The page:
Items saved from this article

This article has been saved
Highlights (0)
Some of your highlights are legacy items.

Highlights saved before July 30, 2012 will not be displayed on their respective source pages.

You can easily re-create the highlights by opening the book page or article, selecting the text, and clicking “Highlight.”

Citations (0)
Some of your citations are legacy items.

Any citation created before July 30, 2012 will labeled as a “Cited page.” New citations will be saved as cited passages, pages or articles.

We also added the ability to view new citations from your projects or the book or article where you created them.

Notes (0)
Bookmarks (0)

You have no saved items from this article

Project items include:
  • Saved book/article
  • Highlights
  • Quotes/citations
  • Notes
  • Bookmarks
Notes
Cite this article

Cited article

Style
Citations are available only to our active members.
Buy instant access to cite pages or passages in MLA, APA and Chicago citation styles.

(Einhorn, 1992, p. 25)

(Einhorn 25)

1. Lois J. Einhorn, Abraham Lincoln, the Orator: Penetrating the Lincoln Legend (Westport, CT: Greenwood Press, 1992), 25, http://www.questia.com/read/27419298.

Cited article

Interpersonal Therapy Puts Focus on Relationships: Model Targets Problem Area with Aim of Teasing out Destructive, Constructive Relationship Contributors
Settings

Settings

Typeface
Text size Smaller Larger Reset View mode
Search within

Search within this article

Look up

Look up a word

  • Dictionary
  • Thesaurus
Please submit a word or phrase above.
Print this page

Print this page

Why can't I print more than one page at a time?

Help
Full screen

matching results for page

    Questia reader help

    How to highlight and cite specific passages

    1. Click or tap the first word you want to select.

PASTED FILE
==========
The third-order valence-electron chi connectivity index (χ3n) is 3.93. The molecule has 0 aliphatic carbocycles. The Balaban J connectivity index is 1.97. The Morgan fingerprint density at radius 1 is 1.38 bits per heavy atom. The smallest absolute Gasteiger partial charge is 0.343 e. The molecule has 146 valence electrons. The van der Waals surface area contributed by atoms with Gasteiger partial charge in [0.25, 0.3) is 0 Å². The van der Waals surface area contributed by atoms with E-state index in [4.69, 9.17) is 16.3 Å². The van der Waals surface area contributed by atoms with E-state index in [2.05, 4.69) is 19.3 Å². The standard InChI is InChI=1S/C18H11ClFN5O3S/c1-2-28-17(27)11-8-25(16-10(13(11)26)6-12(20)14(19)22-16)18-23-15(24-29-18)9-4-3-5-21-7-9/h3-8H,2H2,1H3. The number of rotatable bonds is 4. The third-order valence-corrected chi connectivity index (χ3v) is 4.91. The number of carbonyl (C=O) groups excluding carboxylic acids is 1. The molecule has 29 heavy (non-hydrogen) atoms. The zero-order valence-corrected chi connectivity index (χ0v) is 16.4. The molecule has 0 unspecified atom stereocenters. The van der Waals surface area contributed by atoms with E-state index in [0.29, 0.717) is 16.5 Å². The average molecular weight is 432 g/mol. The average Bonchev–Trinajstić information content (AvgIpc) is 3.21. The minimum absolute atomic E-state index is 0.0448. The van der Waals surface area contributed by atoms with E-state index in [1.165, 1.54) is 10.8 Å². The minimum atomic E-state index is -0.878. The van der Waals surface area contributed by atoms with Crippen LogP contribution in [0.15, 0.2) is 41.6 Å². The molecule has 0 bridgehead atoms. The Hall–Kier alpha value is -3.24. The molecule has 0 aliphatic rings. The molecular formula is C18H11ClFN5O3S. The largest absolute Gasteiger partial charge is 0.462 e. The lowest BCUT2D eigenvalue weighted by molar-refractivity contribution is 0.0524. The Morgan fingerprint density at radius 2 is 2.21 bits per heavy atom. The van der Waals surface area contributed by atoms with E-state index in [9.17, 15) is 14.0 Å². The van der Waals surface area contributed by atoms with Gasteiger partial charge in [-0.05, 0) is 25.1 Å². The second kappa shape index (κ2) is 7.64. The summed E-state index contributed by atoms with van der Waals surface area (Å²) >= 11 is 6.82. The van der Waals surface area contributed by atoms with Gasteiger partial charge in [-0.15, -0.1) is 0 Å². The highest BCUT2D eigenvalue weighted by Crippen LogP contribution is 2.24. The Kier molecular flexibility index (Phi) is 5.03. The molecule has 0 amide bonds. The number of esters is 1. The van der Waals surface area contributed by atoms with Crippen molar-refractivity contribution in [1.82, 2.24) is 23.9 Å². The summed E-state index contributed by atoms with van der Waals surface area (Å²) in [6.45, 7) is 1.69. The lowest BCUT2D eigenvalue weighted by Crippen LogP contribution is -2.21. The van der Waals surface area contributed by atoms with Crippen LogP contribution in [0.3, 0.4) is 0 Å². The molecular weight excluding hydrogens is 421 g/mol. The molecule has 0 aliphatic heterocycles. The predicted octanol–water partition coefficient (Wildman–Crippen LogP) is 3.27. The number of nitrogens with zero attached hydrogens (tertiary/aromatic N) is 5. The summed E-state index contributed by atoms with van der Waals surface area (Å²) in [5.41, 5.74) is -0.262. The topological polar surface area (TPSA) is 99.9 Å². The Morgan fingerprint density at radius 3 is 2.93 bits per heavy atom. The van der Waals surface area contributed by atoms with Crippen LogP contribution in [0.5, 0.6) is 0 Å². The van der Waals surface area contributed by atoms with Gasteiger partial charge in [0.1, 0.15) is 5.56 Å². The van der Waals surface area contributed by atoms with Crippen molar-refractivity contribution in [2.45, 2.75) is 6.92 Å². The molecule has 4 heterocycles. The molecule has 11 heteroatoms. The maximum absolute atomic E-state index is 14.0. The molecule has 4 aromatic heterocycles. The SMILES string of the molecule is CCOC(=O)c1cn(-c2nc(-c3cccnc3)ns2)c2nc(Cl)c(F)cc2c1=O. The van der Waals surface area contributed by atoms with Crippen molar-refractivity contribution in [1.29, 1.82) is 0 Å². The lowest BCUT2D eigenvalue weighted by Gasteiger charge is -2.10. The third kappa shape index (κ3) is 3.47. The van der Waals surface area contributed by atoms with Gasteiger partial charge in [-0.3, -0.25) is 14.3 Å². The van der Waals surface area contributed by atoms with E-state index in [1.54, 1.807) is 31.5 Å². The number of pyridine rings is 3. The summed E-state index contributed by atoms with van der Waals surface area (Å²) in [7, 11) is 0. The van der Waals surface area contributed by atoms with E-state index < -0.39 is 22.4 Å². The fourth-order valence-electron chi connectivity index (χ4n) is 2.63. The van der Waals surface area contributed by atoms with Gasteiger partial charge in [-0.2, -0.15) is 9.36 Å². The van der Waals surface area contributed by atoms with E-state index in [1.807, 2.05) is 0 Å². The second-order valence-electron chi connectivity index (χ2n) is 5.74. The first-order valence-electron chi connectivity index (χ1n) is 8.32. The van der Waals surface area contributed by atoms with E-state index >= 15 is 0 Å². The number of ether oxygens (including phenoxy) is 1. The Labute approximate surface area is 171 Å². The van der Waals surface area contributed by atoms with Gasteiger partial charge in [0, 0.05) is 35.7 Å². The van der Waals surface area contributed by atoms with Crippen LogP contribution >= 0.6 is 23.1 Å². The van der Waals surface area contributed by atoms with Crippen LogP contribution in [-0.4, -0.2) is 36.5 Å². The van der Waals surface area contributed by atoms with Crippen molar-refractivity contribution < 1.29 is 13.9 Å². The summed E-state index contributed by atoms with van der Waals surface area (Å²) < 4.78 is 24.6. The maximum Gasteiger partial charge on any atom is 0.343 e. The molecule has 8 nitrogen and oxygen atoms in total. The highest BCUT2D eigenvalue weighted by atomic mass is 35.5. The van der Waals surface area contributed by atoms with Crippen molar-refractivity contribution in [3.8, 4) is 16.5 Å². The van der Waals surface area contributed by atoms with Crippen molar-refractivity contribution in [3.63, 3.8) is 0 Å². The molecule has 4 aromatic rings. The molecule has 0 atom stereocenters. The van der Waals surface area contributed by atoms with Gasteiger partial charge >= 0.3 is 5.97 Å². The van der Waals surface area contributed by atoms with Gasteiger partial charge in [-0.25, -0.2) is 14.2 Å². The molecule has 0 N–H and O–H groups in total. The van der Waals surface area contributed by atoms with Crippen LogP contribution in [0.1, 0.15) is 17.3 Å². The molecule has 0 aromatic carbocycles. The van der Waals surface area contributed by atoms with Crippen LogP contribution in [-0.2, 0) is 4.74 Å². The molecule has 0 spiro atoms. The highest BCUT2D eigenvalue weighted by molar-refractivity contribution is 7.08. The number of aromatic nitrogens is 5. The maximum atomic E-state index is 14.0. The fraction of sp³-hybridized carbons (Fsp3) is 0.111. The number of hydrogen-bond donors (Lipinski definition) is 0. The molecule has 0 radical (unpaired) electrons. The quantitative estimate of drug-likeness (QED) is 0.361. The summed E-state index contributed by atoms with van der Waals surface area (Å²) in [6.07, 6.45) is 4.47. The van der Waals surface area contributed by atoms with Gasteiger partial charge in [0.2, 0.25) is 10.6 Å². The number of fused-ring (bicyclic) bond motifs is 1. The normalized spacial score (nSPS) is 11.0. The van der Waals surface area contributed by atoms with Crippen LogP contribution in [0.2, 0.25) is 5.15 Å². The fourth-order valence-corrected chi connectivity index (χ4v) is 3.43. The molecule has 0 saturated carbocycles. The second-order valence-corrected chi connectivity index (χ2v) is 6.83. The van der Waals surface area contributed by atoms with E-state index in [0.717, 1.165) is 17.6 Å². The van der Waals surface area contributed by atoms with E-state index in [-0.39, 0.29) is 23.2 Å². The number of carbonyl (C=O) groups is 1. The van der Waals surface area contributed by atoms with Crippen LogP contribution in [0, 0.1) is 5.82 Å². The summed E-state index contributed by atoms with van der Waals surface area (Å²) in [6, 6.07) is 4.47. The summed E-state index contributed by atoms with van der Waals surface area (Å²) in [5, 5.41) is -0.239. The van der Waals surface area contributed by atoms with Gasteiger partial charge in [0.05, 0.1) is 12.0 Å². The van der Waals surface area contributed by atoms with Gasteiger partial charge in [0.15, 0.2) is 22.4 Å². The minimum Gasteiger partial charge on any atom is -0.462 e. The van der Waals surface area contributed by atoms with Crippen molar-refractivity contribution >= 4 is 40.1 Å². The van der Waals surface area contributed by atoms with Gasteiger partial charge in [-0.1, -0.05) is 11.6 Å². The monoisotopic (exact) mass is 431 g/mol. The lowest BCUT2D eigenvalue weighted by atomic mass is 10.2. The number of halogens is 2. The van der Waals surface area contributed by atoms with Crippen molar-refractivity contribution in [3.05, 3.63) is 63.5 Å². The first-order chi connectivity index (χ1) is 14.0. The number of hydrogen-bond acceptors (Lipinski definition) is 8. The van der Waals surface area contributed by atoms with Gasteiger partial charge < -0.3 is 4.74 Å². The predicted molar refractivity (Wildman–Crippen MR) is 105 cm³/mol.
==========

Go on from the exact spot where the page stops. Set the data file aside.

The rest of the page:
2. Click or tap the last word you want to select, and you’ll see everything in between get selected.
    3. You’ll then get a menu of options like creating a highlight or a citation from that passage of text.

    OK, got it!

    Cited passage

    Style
    Citations are available only to our active members.
    Buy instant access to cite pages or passages in MLA, APA and Chicago citation styles.

    "Portraying himself as an honest, ordinary person helped Lincoln identify with his audiences." (Einhorn, 1992, p. 25).

    "Portraying himself as an honest, ordinary person helped Lincoln identify with his audiences." (Einhorn 25)

    "Portraying himself as an honest, ordinary person helped Lincoln identify with his audiences."1

    1. Lois J. Einhorn, Abraham Lincoln, the Orator: Penetrating the Lincoln Legend (Westport, CT: Greenwood Press, 1992), 25, http://www.questia.com/read/27419298.

    Cited passage

    Thanks for trying Questia!

    Please continue trying out our research tools, but please note, full functionality is available only to our active members.

    Your work will be lost once you leave this Web page.

    Buy instant access to save your work.

    Already a member? Log in now.

    Author Advanced search

    Oops!

    An unknown error has occurred. Please click the button below to reload the page. If the problem persists, please try again in a little while.